Location: Foreign Disease-Weed Science ResearchTitle: The effect of temperature on germination of chlamydospores of Phytophthora ramorum Author
Submitted to: Mycologia
Publication Type: Peer Reviewed Journal
Publication Acceptance Date: 12/5/2013
Publication Date: 5/28/2014
Citation: Tooley, P.W., Browning, M.E., Leighty, R.M. 2014. The effect of temperature on germination of chlamydospores of Phytophthora ramorum. Mycologia. 106:424-430.
Interpretive Summary: To acquire knowledge of the threat potential posed by the sudden oak death pathogen, Phytophthora ramorum, to oak forests of the Eastern U.S., we assessed the range of temperatures over which its thick-walled resting spores (chlamydospores) are able to germinate. Chlamydospores which survive the winter provide the source of new epidemics, and their germination ability over a range of temperatures has not been determined. We performed germination experiments and determined the optimal temperature for germination of chlamydospores obtained from a range of P. ramorum strains. We observed a high degree of variation in germination of the chlamydospores among strains of P. ramorum at the temperatures tested. We also observed that specific strains of P. ramorum show chlamydospore germination rates substantially higher or lower than observed for other strains. Thus, a temperature considered too low to allow germination by one strain may be adequate to allow germination by a different strain. This variation must be taken into account when predicting the likelihood that P. ramorum chlamydospores will be capable of germination and epidemic initiation in new regions of the U.S. into which the pathogen may be introduced.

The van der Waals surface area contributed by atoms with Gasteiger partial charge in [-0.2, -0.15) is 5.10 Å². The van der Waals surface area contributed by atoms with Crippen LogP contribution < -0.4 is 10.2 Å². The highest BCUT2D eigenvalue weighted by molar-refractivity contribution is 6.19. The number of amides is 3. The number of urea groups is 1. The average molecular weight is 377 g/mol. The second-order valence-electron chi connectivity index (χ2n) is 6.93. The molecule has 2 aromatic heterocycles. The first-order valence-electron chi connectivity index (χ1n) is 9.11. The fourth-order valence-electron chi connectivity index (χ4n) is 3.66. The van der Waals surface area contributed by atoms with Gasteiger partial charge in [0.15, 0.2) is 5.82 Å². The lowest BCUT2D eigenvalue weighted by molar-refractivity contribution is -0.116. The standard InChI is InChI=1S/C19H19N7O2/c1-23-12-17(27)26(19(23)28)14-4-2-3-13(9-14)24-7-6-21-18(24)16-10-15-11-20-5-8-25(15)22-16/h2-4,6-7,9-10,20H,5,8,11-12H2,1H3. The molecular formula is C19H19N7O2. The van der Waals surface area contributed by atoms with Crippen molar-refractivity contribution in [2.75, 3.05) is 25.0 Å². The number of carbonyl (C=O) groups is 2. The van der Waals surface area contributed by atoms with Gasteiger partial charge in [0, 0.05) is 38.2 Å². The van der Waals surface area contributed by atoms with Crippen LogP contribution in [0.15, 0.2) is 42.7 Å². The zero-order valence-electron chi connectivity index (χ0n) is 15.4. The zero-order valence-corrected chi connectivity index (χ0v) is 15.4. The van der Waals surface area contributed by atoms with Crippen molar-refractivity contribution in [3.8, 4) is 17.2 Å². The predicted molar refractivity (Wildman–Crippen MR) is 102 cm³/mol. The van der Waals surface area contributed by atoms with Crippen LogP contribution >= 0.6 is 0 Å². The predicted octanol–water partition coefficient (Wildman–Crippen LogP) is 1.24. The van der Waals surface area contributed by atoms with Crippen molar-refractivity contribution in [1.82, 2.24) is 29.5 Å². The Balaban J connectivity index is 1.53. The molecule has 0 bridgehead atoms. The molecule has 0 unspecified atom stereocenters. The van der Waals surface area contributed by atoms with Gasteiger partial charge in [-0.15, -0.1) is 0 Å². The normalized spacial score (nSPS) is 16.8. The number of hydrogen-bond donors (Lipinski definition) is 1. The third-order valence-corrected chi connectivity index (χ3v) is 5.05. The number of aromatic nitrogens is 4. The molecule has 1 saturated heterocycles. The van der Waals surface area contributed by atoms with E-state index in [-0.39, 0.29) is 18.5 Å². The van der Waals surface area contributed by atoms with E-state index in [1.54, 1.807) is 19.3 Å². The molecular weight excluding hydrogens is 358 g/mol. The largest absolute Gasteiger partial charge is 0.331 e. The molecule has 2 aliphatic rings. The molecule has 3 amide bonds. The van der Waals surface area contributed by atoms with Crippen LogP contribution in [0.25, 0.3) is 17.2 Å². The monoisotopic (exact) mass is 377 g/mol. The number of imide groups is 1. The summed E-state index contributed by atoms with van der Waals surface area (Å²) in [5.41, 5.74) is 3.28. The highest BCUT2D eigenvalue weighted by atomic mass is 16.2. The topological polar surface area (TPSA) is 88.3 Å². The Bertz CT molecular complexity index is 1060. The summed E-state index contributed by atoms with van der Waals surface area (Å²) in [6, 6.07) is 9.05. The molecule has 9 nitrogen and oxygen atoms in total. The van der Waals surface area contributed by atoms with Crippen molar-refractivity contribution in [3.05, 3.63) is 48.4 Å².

Technical Abstract: Mycelium-free chlamydospores of twelve isolates of P. ramorum representing three clonal lineages (NA-1, NA-2, and EU-1) were produced using a method involving incubation in non-sterile sand at 20 C in darkness for 30 days. Chlamydospores were incubated on selective agar medium in incubators at 5, 10, 15, 20, 25, and 30 C. Dishes were examined for chlamydospore germination after 1, 2, 4, 6, 8, 10, 12, and 14 days incubation. After 8 days, counts became difficult because of colony overgrowth. The optimal temperature for germination based on the 8 day data was 20 C for all clonal lineages, and mean germination rates over all isolates tested were 2, 21, 44, 67, 32, and 0 percent at 5, 10, 15, 20, 25, and 30 C, respectively. The highest germination rate obtained (85 percent) at 8 days incubation was for isolates of the EU-1 clonal lineage at 20 C. Substantial variation was observed among isolates within each clonal lineage. Over all temperatures and days of incubation upon which germination was assessed, the NA-1 clonal lineage showed the lowest overall mean germination, even though one isolate showed the highest germination of any isolate in any lineage. The results indicate that 20 C is the optimal germination temperature for P. ramorum chlamydospores, and that a great disparity in germination percentage can exist within isolates of a single clonal lineage.